Over the past seven decades, hundreds of people have failed to survive their trips across an irrigation aqueduct in Imperial County. The number of drownings, including countless illegal migrants on cross-border journeys, has grown by 17 over the past 16 months.
Now, activists are stepping up their demands for action and targeting an unusual suspect: the San Diego County Water Authority.
Until recently, our local water authority had nothing to do with the 84-mile-long All-American Canal, which provides water to farmers in the fertile Imperial Valley.
But then the authority helped pay to line 23 miles of the canal in order to get more water to San Diego. Now, it finds itself in the thick of a debate over whether it should push for safety measures to prevent drownings.
The controversy is certain to garner media attention Wednesday morning thanks to a press conference featuring some arresting visuals. Protesters, including representatives of the local chapter of the ACLU and the American Friends Service Committee, will gather at the offices of the water authority and display 17 body bags to represent the drowning victims since August 2008.
I’ve been looking into the controversy over the drownings with an eye toward writing a story about the role played by the water authority. I learned about the deaths from an Imperial County newspaper article about a recent protest in which activists — including the brother of former local Congressman Duncan Hunter — were cited after jumping into the canal in a protest. A crew from “60 Minutes” was in attendance during the protest.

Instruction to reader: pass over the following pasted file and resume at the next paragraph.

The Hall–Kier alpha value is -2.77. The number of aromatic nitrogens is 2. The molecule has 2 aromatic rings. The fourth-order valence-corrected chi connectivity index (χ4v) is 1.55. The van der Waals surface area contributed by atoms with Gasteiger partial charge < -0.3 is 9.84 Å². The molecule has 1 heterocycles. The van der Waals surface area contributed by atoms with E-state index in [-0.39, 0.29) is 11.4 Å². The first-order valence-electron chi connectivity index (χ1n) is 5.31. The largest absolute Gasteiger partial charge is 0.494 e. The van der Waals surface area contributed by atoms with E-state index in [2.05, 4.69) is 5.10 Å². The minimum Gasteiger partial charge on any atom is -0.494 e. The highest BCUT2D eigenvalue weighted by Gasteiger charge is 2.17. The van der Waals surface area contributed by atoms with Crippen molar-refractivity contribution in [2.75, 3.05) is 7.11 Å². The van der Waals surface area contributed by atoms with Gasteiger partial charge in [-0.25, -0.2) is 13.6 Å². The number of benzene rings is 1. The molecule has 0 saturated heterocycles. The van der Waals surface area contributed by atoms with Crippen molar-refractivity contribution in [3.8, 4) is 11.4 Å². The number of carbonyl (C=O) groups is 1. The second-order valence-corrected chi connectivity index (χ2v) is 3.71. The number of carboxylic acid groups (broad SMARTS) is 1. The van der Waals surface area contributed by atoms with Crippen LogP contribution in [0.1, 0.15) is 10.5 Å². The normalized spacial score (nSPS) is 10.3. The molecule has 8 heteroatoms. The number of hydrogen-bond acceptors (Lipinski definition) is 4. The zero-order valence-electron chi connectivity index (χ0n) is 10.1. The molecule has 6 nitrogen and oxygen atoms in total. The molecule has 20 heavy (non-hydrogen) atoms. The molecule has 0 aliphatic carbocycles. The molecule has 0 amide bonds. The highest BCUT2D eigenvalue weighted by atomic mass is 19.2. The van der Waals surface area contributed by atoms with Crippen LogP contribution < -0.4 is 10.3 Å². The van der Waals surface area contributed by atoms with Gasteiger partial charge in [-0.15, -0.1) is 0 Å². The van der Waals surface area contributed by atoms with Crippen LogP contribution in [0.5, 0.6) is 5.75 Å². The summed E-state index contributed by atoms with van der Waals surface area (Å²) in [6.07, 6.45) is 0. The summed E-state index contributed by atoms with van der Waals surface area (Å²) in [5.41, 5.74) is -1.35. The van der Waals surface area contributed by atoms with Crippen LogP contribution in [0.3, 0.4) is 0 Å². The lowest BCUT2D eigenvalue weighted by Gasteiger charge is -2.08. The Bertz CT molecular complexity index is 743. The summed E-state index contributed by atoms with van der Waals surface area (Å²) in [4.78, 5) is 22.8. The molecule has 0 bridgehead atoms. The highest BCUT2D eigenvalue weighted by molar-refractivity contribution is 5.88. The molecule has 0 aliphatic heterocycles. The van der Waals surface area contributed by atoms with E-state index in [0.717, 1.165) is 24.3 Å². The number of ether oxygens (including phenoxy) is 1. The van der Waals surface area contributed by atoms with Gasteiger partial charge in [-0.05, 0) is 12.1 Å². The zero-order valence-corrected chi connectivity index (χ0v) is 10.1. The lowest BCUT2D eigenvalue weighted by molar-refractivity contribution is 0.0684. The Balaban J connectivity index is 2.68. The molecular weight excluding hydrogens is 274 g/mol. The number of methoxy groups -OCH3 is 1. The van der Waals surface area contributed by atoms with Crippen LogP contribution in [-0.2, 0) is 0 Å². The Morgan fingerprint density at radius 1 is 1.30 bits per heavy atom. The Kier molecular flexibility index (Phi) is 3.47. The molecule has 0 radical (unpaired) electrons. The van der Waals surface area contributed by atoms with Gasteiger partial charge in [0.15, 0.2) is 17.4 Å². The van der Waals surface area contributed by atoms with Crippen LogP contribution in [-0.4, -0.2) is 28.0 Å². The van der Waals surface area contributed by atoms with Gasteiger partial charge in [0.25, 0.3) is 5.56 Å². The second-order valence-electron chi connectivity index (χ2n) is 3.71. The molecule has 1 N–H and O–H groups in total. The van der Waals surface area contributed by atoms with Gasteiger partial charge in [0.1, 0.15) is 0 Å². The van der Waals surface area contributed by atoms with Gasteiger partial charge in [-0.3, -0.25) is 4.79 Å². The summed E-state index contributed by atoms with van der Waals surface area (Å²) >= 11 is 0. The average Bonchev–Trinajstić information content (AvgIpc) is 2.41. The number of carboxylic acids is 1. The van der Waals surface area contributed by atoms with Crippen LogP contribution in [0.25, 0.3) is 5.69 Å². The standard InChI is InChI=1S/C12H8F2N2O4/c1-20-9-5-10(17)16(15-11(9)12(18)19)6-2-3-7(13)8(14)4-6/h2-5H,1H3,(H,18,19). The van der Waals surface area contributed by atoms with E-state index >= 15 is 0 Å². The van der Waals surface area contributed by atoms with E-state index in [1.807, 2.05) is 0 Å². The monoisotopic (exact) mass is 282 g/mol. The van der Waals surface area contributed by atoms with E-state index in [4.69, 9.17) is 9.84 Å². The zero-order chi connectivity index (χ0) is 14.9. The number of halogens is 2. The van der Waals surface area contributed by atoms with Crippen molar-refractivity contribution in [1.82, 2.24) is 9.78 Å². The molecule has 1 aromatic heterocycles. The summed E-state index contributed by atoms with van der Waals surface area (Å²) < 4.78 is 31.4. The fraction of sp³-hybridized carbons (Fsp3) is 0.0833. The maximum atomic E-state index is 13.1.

In brief, the San Diego water authority is involved because it helped to pay $300 million to stop leaks by lining 23 miles of the canal. This prevents water from being lost by seeping into the earth around the canal. Since more water from the canal is heading into Imperial County than before as a result, the water authority can take a greater share at the source — the Colorado River — for San Diego water users.
The problem, say activists, is that the canal remains unsafe. And now, they say, the water authority has a responsibility to prevent drowning.
The water authority hasn’t taken action since being alerted about safety issues in August 2008, activists say.
“No one is being responsible,” said John Hunter, an Escondido resident who took part in last month’s protest and is helping lead the anti-drowning efforts. “We’ve had this massive amount of drowning deaths there, and they’ve been swept under the rug because they weren’t American citizens.”
Hunter wants the various agencies to work together and line the canal with fencing to keep people out. He also wants them to install more safety lines across the canal to catch people before they are swept to their deaths by the fast-moving water.
But fences could be easily vandalized, San Diego County Water Authority official Halla Razak told me this week. And more safety lines could make the canal more appealing to immigrants who want to cross, she said.
“We were afraid those would entice people by giving them a false sense of security and getting to them to think, ‘I’ll just hold onto this and cross,’” she said.
The activists claim this belief shows officials are more concerned about stopping illegal immigration than halting deaths.
The various agencies are considering adding more safety lines to the 23-mile lined section of the canal. Under the current plan under consideration, Razak said, the section would end up having six steel safety lines. People who cling to the lines would be able to get out by climbing ladders on the south side of the canal.
This means people could be swept away for miles before being caught by a safety line. Still, “we definitely don’t want to put them up very frequently,” Razak said, because of the concerns about making the idea of crossing more appealing.
Instead of more safety measures, officials have focused on educational efforts, including a DVD that’s shown to illegal border crossers, she said.
The activists say the education efforts have failed.